Decision to scope Analysis of data and information Decision to embark Project management Implementation of six components Reviews of inputs, outputs and outcomes © HS Consultancy Use of Narrative Approaches and Explanatory Models The lead for this work is likely to be someone in the service or team within the scope of the LHM project who has knowledge and expertise in this area. If there is no local person who is equipped to lead, check with a senior operational manager or clinician if they are aware of someone who may guide a member of the team to lead. As this is likely to signify practice change it will be important that whoever is leading develops the approach with the team manager. Ensure that the needs of staff in relation to knowledge and development are included in the staff development workstream of the locked hexagon. Make provision in practice or clinical discussions in the team for staff to share their experience of using narrative approaches and explanatory models. Brief all practice supervisors within the scope of the project to incorporate narrative approaches and explanatory models within their work. 4. Promotion of employment, training, volunteering, education Indentify local organisations that work within mental health service users to promote employment, training, volunteering, education and form a working partnership with them to improve performance. Ensure that there is a mechanism, either through monitoring or audits to establish a baseline and track the rate of progress in improving performance in relation to BME service users. Arrange a showcase event where BME service users can give their testimonies about the benefit they derived from employment, training, volunteering or education.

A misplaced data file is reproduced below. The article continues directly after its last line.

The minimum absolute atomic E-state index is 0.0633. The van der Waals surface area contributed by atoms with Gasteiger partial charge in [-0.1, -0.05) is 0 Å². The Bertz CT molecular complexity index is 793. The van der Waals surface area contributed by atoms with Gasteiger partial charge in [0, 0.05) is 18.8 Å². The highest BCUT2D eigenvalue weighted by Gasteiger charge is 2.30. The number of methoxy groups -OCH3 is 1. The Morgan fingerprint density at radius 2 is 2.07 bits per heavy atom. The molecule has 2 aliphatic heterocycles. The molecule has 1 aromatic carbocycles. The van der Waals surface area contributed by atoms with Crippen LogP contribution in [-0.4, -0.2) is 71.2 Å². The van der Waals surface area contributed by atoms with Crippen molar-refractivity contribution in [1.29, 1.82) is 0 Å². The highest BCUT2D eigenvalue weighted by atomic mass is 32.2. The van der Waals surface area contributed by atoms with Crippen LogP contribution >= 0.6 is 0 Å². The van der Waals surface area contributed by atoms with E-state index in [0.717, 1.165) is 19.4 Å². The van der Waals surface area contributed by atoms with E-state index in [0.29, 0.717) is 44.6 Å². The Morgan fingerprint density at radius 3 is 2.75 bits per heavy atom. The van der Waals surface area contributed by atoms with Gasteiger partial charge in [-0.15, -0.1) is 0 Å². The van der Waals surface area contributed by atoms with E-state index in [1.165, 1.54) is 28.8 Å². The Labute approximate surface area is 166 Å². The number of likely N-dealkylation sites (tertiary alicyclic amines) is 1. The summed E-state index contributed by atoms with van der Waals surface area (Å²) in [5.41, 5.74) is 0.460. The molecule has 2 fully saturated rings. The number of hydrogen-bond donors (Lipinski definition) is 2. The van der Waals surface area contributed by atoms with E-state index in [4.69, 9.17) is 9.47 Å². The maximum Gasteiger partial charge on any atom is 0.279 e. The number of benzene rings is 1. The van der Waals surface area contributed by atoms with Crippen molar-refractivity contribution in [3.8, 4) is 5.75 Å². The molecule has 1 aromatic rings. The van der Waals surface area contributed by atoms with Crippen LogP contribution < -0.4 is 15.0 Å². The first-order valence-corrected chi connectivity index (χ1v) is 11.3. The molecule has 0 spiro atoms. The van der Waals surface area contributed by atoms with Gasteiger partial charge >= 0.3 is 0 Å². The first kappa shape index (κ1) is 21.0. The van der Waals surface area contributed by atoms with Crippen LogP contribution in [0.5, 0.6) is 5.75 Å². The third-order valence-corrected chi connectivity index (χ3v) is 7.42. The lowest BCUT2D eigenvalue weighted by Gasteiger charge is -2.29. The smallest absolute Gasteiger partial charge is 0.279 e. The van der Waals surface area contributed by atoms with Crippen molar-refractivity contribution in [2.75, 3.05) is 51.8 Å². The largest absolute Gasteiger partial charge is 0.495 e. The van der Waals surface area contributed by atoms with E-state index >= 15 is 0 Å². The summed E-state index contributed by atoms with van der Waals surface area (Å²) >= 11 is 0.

Decision to scope Analysis of data and information Decision to embark Project management Implementation of six components Reviews of inputs, outputs and outcomes © HS Consultancy Staff and Managers Knowledge and Skill Development Identify a service-based Lead to partner the Learning and Development team Based on the proposed changes (or enhancements to practice) carry out a knowledge and skills audit of the manager and any deputies. Establish:- Confidence in arguing the rationale for prioritising attention on the groups that are the focus of the LHM project Ability to detect weaknesses or gaps in practice in the team, in relation to working effectively with BME groups Whether a manager network exists or needs to be set up to act as a learning set to share problem solving around working with ethnicity, race and culture in a safe context. Based on the proposed changes (or enhancements to practice) carry out a knowledge and skills audit of the team. Establish:- Knowledge of the factors that drive ethnic inequalities as detected in mental health and other metrics, including socioeconomic measures, education and the criminal justice system Potential ambivalence about prioritising the groups being given focus Knowledge of community and other resources locally that could enhance the delivery of the LHM project objectives Consider gaps in knowledge around narrative approaches and explanatory models. Work with the Learning and Development team to develop mechanisms for closing knowledge and skills gaps. Select the interventions from the list here. Interventions for closing knowledge and skills gaps.Interventions for closing knowledge and skills gaps